29 March 2010 #Employment
From an HR perspective, the immediate prospects as the country returns to growth, albeit very limited at present, seems to suggest more of the same. However making that assumption has long term consequences as the way staff are handled can lead to poor morale, lack of cooperation and potential staff turnover. It is certainly true that as we move into what hopefully will be a period of sustained growth, retaining top talent will be a critical success factor. This cannot be taken for granted. The emphasis needs to be on improving productivity as hopefully, export led increases in production become more widespread.
Handling a redundancy programme to lose a small proportion of total staff is probably more difficult to handle than large ones where the economic justification is clear for all to see. Increasing production with minimal or no cost increase can often require changes to Terms and Conditions of Employment. Short term, ad hoc, changes to hours, working patterns and pay need to be reflected in actual changes to T&Cs if they are not going to become a problem in the medium/long term. Changes to T&Cs need careful consideration, planning, communication and nerve to see them through. This detailed work in HR Departments and line management, is often taken for granted by senior management. HR Departments, which are often subject to the same types of restructuring, must be allowed to complete the changes if the business is going to move on and deliver more secure jobs and prospects for all concerned. The way these changes are made can make a significant difference to those staying as well as those leaving. Throughout this process HR must focus on the key business objectives if it is to remain fully aligned.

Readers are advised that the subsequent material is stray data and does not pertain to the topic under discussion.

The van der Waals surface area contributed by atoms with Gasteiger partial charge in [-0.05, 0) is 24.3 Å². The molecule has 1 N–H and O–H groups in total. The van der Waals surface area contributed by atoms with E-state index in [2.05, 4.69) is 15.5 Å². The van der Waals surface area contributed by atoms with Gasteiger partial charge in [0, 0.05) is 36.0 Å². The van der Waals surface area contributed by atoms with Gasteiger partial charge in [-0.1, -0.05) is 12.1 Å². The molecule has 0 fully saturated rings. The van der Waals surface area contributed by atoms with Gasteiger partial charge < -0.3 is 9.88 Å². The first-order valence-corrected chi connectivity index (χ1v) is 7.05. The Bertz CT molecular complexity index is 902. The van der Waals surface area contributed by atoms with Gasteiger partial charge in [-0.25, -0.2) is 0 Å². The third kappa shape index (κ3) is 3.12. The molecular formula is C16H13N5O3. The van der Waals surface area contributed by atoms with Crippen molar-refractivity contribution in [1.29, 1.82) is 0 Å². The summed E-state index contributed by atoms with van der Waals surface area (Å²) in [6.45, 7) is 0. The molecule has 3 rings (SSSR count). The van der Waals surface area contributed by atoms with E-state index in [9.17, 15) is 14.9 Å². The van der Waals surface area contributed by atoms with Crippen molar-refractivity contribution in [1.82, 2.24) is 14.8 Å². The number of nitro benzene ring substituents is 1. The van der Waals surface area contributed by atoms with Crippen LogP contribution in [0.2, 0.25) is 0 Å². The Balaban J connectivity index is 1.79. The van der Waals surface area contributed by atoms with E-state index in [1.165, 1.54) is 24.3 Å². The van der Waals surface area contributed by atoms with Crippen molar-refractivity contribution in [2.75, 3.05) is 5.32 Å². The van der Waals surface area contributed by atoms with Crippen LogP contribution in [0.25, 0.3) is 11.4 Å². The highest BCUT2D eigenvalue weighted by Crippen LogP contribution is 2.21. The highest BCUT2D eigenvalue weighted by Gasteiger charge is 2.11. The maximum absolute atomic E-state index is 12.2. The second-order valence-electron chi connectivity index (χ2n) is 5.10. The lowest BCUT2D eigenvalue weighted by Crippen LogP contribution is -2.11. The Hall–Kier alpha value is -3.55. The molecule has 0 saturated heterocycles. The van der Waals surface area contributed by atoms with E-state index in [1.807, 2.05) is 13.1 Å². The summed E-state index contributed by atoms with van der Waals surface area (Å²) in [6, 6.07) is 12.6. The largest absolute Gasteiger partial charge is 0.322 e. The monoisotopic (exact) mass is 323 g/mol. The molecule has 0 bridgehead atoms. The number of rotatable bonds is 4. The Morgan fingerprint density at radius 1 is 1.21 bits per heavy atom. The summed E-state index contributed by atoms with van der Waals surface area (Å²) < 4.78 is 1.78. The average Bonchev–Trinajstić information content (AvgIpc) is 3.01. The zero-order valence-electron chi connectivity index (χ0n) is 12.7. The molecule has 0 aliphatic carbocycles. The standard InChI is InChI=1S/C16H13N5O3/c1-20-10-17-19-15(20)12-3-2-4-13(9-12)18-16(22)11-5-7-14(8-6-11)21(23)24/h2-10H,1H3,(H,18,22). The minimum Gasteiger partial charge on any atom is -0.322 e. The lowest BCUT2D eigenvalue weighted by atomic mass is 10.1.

Forbury People Consultant
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